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From: Adam Stephanides <adamsteph@earthlink.net>
Subject: Re: (urth) PEACE: The visit to Van Ness
Date: Fri, 15 Dec 2000 19:31:38 

Michael Straight wrote:
> On Mon, 11 Dec 2000, Adam Stephanides wrote:
> > > >    "Please, I've got to see the doctor.  I'm dying."
> > > >    The nurse: "All these people are ahead of you."
> > > >    Ted Singer and Sherry Gold are both obviously much younger than I,
> > > > but there is no use arguing with that kind of thing. (4)
> > > >
> > > > Weer is uncharacteristically obtuse here (I can't recall any similar
> > > > instances).
> It's a joke.  It's just not clear whether Weer is making the joke or Wolfe
> is.
> Or Weer could be just complaining to himself that he, as a dying old
> man, should get priority over these hardy youngsters (but there's no use
> trying to get people to respect old age these days...)
> Or Weer's so preocupied with dying he really takes the nurse to mean the
> others are dying ahead of him).

Without wishing to belabor this question, I'll just say that I don't
find any of these readings more plausible than my own (that Weer's
response is a sign that he is not fully  in control of his thoughts). 
In particular, elsewhere in his narrative Weer does not seem to be
preoccupied with dying; and he is only "visiting" the doctor to find out
if he should exercise, not because he believes himself about to keel

It's a weird exchange anyway.  Why doesn't the nurse react when a
patient tells her that he's dying and he has to see the doctor?  Why
doesn't Weer protest "You don't understand, I'm _dying_," instead of
just sitting down again, if he really believes he is dying?

There are other strange things about the "doctor's visit."  Over a month
ago, Roy Lackey wrote:

> If, in real life, Weer
> ever had occasion to undergo psychological testing by Van Ness (how many MDs
> have such props to hand?)--then when, why? If he never took such tests,
> whence his familiarity with them, and why did he mention them in his
> account, especially as they seem to have been administered in consequence of
> an imaginary visit to a dead doctor for a stroke he hadn't had yet? Are
> imaginary people always so judgemental?

The question about how Weer is familiar with personality tests isn't too
hard--he could easily have learned about them in the corporation, either
as part of his executive responsibilities or from having had them
administered to him--but the other questions are good ones.

We may also ask why he bothers with the visit in the first place.  He
believes that the visit is all in his head, in which case the doctor
can't tell him anything he doesn't know.  This isn't too bad in itself;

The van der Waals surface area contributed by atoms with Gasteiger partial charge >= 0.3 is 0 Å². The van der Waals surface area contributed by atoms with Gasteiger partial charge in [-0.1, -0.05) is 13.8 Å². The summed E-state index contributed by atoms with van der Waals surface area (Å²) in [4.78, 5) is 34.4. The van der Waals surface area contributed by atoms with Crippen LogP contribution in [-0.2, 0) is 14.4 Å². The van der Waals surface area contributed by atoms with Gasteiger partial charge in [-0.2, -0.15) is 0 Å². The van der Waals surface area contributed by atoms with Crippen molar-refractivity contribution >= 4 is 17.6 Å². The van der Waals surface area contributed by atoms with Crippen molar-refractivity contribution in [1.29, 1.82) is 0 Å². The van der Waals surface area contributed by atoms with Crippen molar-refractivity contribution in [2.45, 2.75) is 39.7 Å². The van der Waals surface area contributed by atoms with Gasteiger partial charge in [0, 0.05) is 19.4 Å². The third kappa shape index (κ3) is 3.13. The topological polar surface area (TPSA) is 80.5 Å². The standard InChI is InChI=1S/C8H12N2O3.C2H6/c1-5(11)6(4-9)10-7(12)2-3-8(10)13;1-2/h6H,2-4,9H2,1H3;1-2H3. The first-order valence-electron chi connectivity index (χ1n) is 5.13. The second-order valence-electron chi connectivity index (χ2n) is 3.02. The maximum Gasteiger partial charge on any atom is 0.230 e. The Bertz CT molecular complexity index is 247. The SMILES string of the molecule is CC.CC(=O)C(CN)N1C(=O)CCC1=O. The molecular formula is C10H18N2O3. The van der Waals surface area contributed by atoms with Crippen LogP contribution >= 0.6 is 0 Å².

he could be employing a variant of the "memory palace," in which his
knowledge of strokes is embodied in "Van Ness."  But he also knows that
it really doesn't make much difference whether or not he exercises, and
he also knows that he won't take Van Ness's advice, whatever it is, as
definitive (3).  So, as said above, why bother?  It's not too
implausible to see this as just a quirk on Weer's part, but it is odd.

It's also odd that two of the three women whom Weer has been involved
with that we know of are in the waiting room when he arrives.  Of
course, this isn't a problem if we take the view, as I suggested, that
the "visit" is not modeled upon a real-life visit.

Finally, what does it mean that the book ends with Weer having an
appointment to hear Van Ness's "conclusions,' but not having kept that
appointment; and, the nailed-down reminder slip suggests, unable to
keep it?

All these may, of course, be explainable separately, or not at all.  But
together they suggest a possible reading.  I put this forth not as
correct, or even necessarily as plausible (I can see plenty of
objections to it), but as food for thought.

Van Ness is an independent entity, and not a creation of Weer's mind, as
Dan'l argues.  But he is not a psychopomp, but a judge.  Weer only
thinks he is consulting him on his own initiative; in reality he is
influenced to consult him, possibly by the same force that prevents him
from thinking about consulting a real doctor).  The "doctor" shows him
the TAT cards to elicit Weer's "testimony" as a defendant.  The reason
Weer cannot make his appointment to hear Van Ness's conclusions is that
he has been condemned in absentia, and Olivia's "'Den, darling, are you
awake in there?'" signals the beginning of his sentence: the "peace" of
annhiliation (these words are the signal to go to sleep, not to wake up:
p. 65, H & R).

If you insist on seeing Van Ness as a spirit, I think this reading works
better than the psychopomp-Purgatory reading.


*More Wolfe info & archive of this list at http://www.urth.net/urth/

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